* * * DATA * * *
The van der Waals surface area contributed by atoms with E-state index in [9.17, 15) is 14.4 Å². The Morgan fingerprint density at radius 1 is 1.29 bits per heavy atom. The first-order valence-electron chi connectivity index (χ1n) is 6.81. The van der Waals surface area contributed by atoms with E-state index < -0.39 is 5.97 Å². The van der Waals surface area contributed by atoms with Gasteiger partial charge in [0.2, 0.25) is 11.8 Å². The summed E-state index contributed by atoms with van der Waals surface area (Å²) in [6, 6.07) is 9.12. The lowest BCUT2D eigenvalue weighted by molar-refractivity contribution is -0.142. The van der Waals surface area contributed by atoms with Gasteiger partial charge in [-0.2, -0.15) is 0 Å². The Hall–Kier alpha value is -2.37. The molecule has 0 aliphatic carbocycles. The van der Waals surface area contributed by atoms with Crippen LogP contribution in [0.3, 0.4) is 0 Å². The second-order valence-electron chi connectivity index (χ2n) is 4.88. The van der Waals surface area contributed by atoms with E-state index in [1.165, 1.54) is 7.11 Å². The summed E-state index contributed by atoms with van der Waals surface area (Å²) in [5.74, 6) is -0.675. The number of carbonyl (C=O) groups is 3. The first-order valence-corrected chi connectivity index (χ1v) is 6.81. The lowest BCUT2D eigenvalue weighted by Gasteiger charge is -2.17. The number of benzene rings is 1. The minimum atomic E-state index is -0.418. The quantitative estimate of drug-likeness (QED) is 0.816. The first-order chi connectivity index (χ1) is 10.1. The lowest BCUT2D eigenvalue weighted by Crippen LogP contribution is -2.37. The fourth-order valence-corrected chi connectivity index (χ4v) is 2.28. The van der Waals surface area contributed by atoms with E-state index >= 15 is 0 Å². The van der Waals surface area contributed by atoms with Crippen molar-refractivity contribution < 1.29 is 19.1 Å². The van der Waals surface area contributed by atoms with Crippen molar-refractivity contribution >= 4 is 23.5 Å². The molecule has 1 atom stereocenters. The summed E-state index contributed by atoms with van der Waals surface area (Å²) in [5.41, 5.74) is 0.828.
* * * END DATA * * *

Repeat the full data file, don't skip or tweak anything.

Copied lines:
The van der Waals surface area contributed by atoms with E-state index in [9.17, 15) is 14.4 Å². The Morgan fingerprint density at radius 1 is 1.29 bits per heavy atom. The first-order valence-electron chi connectivity index (χ1n) is 6.81. The van der Waals surface area contributed by atoms with E-state index < -0.39 is 5.97 Å². The van der Waals surface area contributed by atoms with Gasteiger partial charge in [0.2, 0.25) is 11.8 Å². The summed E-state index contributed by atoms with van der Waals surface area (Å²) in [6, 6.07) is 9.12. The lowest BCUT2D eigenvalue weighted by molar-refractivity contribution is -0.142. The van der Waals surface area contributed by atoms with Gasteiger partial charge in [-0.2, -0.15) is 0 Å². The Hall–Kier alpha value is -2.37. The molecule has 0 aliphatic carbocycles. The van der Waals surface area contributed by atoms with Crippen LogP contribution in [0.3, 0.4) is 0 Å². The second-order valence-electron chi connectivity index (χ2n) is 4.88. The van der Waals surface area contributed by atoms with E-state index in [1.165, 1.54) is 7.11 Å². The summed E-state index contributed by atoms with van der Waals surface area (Å²) in [5.74, 6) is -0.675. The number of carbonyl (C=O) groups is 3. The first-order valence-corrected chi connectivity index (χ1v) is 6.81. The lowest BCUT2D eigenvalue weighted by Gasteiger charge is -2.17. The number of benzene rings is 1. The minimum atomic E-state index is -0.418. The quantitative estimate of drug-likeness (QED) is 0.816. The first-order chi connectivity index (χ1) is 10.1. The lowest BCUT2D eigenvalue weighted by Crippen LogP contribution is -2.37. The fourth-order valence-corrected chi connectivity index (χ4v) is 2.28. The van der Waals surface area contributed by atoms with E-state index >= 15 is 0 Å². The van der Waals surface area contributed by atoms with Crippen molar-refractivity contribution < 1.29 is 19.1 Å². The van der Waals surface area contributed by atoms with Crippen molar-refractivity contribution >= 4 is 23.5 Å². The molecule has 1 atom stereocenters. The summed E-state index contributed by atoms with van der Waals surface area (Å²) in [5.41, 5.74) is 0.828.